Maundy Thursday is the day before Good Friday. On this day Jesus reputedly washed his disciples’ feet at the Last Supper, symbolising humility and service to others. From the time of St. Augustine‘s mission to Britain (597-604), priests are thought to have performed a similar act for their congregations as part of their Easter services. At some point this duty also accrued to the monarch, possibly from King John (1167-1216) onwards.
A group of poor peasants would be brought before the king to receive their foot wash, some items of food or clothing and perhaps a coin. In the 16th and 17th centuries the ‘royal touch’ was actually thought to have healing properties, but, nevertheless, by the mid-1600s, this somewhat personal Maundy task had been delegated to a bishop.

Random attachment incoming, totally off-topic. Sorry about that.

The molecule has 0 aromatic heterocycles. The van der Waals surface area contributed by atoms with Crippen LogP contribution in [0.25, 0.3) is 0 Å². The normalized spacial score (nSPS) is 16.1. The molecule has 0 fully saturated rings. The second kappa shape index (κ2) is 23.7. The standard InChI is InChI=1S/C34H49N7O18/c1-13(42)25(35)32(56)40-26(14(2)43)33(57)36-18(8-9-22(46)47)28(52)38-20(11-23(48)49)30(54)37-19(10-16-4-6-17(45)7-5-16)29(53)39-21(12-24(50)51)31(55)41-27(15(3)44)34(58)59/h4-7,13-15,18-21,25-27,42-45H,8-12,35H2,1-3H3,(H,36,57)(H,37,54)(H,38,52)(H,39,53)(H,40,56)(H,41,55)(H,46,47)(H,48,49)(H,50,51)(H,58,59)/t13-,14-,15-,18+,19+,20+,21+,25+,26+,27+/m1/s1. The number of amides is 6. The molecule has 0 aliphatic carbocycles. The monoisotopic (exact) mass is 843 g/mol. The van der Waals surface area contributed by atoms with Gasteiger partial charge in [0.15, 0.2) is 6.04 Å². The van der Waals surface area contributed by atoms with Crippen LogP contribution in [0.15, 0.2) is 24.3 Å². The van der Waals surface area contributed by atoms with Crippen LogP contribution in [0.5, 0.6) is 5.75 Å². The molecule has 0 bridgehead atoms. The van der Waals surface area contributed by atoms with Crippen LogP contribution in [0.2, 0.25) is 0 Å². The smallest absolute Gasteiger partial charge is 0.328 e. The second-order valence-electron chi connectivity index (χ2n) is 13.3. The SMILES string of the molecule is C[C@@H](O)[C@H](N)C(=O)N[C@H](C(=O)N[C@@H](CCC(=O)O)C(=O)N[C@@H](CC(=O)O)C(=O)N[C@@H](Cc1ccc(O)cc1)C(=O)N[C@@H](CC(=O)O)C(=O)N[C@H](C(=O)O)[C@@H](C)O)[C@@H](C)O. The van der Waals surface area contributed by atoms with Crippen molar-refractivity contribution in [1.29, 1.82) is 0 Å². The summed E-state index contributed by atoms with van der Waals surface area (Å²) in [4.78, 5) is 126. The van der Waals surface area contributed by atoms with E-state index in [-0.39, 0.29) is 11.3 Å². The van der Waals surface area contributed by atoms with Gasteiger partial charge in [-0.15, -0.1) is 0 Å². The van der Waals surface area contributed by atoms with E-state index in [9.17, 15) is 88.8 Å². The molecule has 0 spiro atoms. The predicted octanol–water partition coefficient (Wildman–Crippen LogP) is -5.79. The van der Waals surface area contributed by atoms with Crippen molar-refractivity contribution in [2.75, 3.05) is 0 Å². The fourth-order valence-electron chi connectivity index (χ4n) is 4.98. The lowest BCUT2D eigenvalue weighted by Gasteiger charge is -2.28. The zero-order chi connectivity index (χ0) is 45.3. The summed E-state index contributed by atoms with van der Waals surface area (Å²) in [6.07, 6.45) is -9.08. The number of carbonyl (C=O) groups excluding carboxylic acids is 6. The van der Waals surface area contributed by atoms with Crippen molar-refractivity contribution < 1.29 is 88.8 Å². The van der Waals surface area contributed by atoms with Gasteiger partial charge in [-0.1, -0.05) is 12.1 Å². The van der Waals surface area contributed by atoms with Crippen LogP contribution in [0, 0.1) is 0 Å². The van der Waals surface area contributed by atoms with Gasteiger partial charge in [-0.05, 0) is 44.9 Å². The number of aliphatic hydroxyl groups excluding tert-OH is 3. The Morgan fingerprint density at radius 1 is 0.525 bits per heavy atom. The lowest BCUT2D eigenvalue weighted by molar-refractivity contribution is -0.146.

Nowadays, the Royal Mint issues special, highly collectible, silver Maundy coins each year. Assuming the monarch is Y years old, 2Y sets of these coins are placed into 2Y white purses. 2Y sets of other, commemorative coins are placed into 2Y red purses. One purse of each colour is given by the monarch to Y men and Y women, who are no longer ‘poor’ but ‘deserving’, having been selected by their local churches.
(Image of set of Maundy coins for 1985: Wehwalt at Wikimedia Commons / CC BY-SA 3.0)